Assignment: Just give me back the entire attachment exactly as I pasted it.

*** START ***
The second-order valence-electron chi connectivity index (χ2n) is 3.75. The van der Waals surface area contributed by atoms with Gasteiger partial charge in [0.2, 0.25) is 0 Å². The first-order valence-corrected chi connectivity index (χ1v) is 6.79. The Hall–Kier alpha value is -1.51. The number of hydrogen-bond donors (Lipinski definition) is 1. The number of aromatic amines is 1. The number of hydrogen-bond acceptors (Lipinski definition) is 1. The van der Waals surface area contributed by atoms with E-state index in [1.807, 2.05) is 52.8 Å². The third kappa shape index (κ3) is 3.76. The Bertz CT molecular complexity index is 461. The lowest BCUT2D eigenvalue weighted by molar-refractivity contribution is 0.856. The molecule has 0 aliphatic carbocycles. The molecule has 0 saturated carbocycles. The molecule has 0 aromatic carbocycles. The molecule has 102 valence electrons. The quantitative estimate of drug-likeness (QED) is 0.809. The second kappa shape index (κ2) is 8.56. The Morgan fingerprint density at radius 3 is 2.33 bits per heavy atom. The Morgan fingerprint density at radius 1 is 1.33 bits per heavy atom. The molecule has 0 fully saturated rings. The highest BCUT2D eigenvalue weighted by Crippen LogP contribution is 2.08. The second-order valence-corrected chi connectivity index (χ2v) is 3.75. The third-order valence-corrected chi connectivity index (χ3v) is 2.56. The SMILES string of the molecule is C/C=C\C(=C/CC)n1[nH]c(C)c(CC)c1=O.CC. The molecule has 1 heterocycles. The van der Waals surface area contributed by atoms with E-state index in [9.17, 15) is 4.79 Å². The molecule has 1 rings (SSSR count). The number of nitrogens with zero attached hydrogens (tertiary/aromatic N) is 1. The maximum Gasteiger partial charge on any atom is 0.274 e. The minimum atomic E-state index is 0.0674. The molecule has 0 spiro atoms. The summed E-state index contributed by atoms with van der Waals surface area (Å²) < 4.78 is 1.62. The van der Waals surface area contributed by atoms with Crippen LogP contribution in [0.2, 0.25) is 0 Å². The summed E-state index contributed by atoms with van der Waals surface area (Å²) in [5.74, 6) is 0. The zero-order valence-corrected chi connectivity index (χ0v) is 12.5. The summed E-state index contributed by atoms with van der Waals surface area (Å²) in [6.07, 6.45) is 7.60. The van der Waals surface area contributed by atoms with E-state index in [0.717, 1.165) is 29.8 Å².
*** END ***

The second-order valence-electron chi connectivity index (χ2n) is 3.75. The van der Waals surface area contributed by atoms with Gasteiger partial charge in [0.2, 0.25) is 0 Å². The first-order valence-corrected chi connectivity index (χ1v) is 6.79. The Hall–Kier alpha value is -1.51. The number of hydrogen-bond donors (Lipinski definition) is 1. The number of aromatic amines is 1. The number of hydrogen-bond acceptors (Lipinski definition) is 1. The van der Waals surface area contributed by atoms with E-state index in [1.807, 2.05) is 52.8 Å². The third kappa shape index (κ3) is 3.76. The Bertz CT molecular complexity index is 461. The lowest BCUT2D eigenvalue weighted by molar-refractivity contribution is 0.856. The molecule has 0 aliphatic carbocycles. The molecule has 0 saturated carbocycles. The molecule has 0 aromatic carbocycles. The molecule has 102 valence electrons. The quantitative estimate of drug-likeness (QED) is 0.809. The second kappa shape index (κ2) is 8.56. The Morgan fingerprint density at radius 3 is 2.33 bits per heavy atom. The Morgan fingerprint density at radius 1 is 1.33 bits per heavy atom. The molecule has 0 fully saturated rings. The highest BCUT2D eigenvalue weighted by Crippen LogP contribution is 2.08. The second-order valence-corrected chi connectivity index (χ2v) is 3.75. The third-order valence-corrected chi connectivity index (χ3v) is 2.56. The SMILES string of the molecule is C/C=C\C(=C/CC)n1[nH]c(C)c(CC)c1=O.CC. The molecule has 1 heterocycles. The van der Waals surface area contributed by atoms with E-state index in [9.17, 15) is 4.79 Å². The molecule has 1 rings (SSSR count). The number of nitrogens with zero attached hydrogens (tertiary/aromatic N) is 1. The maximum Gasteiger partial charge on any atom is 0.274 e. The minimum atomic E-state index is 0.0674. The molecule has 0 spiro atoms. The summed E-state index contributed by atoms with van der Waals surface area (Å²) < 4.78 is 1.62. The van der Waals surface area contributed by atoms with Crippen LogP contribution in [0.2, 0.25) is 0 Å². The summed E-state index contributed by atoms with van der Waals surface area (Å²) in [5.74, 6) is 0. The zero-order valence-corrected chi connectivity index (χ0v) is 12.5. The summed E-state index contributed by atoms with van der Waals surface area (Å²) in [6.07, 6.45) is 7.60. The van der Waals surface area contributed by atoms with E-state index in [0.717, 1.165) is 29.8 Å².